The courts became centrally involved in questions of racial justice in 1978, in Regents of the University of California v. Bakke. In that landmark case, the Supreme Court rejected the use of racial quotas in university admissions as unconstitutional while holding that the Constitution permits universities to use race as one factor among others in admissions decisions. Ever since, the nation has struggled to reconcile each citizen’s individual right to equal treatment under the law with the nation’s obligation to address the lingering effects on black Americans of the country’s painful history of race-based discrimination.

Stretching back to the 1950s, eminent historians have published seminal works dealing with slavery and race in America. Martin Luther King himself praised “The Strange Career of Jim Crow” (1955), by C. Vann Woodward, as “the historical bible of the Civil Rights Movement.” David Brion Davis’ “The Problem of Slavery in Western Culture” (1966) was awarded a Pulitzer Prize. Eugene Genovese’s “Roll, Jordan, Roll: The World the Slaves Made” (1974) won the Bancroft Prize. Orlando Patterson’s “Freedom (Volume I): Freedom in the Making of Western Culture” (1991) won the U.S. National Book Award for nonfiction. And Eric Foner’s “The Fiery Trial: Abraham Lincoln and American Slavery” (2010) received a Pulitzer Prize.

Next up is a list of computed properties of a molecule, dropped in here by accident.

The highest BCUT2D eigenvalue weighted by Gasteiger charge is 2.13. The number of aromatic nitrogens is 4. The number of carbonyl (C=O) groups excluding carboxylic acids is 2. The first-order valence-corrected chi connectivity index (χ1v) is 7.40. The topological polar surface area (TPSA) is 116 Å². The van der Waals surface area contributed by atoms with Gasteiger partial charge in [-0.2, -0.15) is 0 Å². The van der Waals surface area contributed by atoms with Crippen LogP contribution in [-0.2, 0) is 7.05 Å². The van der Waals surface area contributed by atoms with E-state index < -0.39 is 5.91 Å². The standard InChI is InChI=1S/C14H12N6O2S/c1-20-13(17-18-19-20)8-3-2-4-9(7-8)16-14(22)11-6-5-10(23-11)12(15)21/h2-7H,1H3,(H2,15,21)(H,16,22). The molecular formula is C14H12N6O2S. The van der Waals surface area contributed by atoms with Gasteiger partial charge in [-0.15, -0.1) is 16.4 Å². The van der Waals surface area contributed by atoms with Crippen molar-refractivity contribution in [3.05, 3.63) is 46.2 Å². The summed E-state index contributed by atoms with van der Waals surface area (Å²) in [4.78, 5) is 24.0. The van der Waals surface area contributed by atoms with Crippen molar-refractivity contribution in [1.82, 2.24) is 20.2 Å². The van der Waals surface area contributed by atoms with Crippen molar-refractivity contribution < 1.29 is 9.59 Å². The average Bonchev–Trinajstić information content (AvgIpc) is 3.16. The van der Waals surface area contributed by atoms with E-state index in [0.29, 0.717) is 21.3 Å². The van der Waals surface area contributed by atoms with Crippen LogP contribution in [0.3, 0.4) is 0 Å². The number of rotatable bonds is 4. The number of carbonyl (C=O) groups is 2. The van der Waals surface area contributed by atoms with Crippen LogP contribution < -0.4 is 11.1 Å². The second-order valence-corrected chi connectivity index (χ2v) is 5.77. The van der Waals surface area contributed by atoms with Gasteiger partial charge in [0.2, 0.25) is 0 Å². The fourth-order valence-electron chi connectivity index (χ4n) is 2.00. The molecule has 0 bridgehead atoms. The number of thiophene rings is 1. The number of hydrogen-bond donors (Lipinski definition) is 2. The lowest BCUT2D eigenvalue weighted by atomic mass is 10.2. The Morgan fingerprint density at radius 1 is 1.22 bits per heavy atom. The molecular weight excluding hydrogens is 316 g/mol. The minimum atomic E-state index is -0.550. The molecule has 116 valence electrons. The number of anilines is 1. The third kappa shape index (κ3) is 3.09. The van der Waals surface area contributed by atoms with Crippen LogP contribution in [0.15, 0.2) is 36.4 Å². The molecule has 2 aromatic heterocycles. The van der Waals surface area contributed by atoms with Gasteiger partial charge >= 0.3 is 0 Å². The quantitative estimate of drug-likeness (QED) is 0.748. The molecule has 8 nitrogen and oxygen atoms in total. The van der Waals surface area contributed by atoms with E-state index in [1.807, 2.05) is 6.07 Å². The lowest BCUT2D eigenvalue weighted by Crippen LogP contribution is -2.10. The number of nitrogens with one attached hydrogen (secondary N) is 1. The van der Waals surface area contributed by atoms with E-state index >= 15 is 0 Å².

America’s long-running conversation about race — inspired, informed, and sometimes inflamed by efforts to address the topic in entertainment, politics, law, and the academy — has coincided with the emergence of a more tolerant and just, if still far-from-perfect, society. Yet plenty of intellectuals, activists, and politicians asserted that the killing of George Floyd last year set in motion a long overdue racial reckoning. It would be more accurate to say that progressives seized on Minneapolis police officer Derek Chauvin’s criminal conduct — no evidence was introduced in court to show that he was motivated by racism — and the ensuing protests and violence in cities throughout the country to entrench in public and private institutions the explosive idea that racism in America is systemic. This means that racism is woven into the very core of American politics and culture, and therefore American political beliefs and institutions must be fundamentally transformed.

Controversy about education is particularly intense. A flurry of articles appeared in recent weeks to assure readers that conservative concerns that the K-12 curriculum has been hijacked to inculcate students in critical race theory are without merit. According to New York Times columnist Paul Krugman, for example, “The current obsession with critical race theory is a cynical attempt to change the subject away from the Biden administration’s highly popular policy initiatives, while pandering to the white rage that Republicans deny exists.” For Krugman, critical race theory simply represents “honesty about America’s racial history.”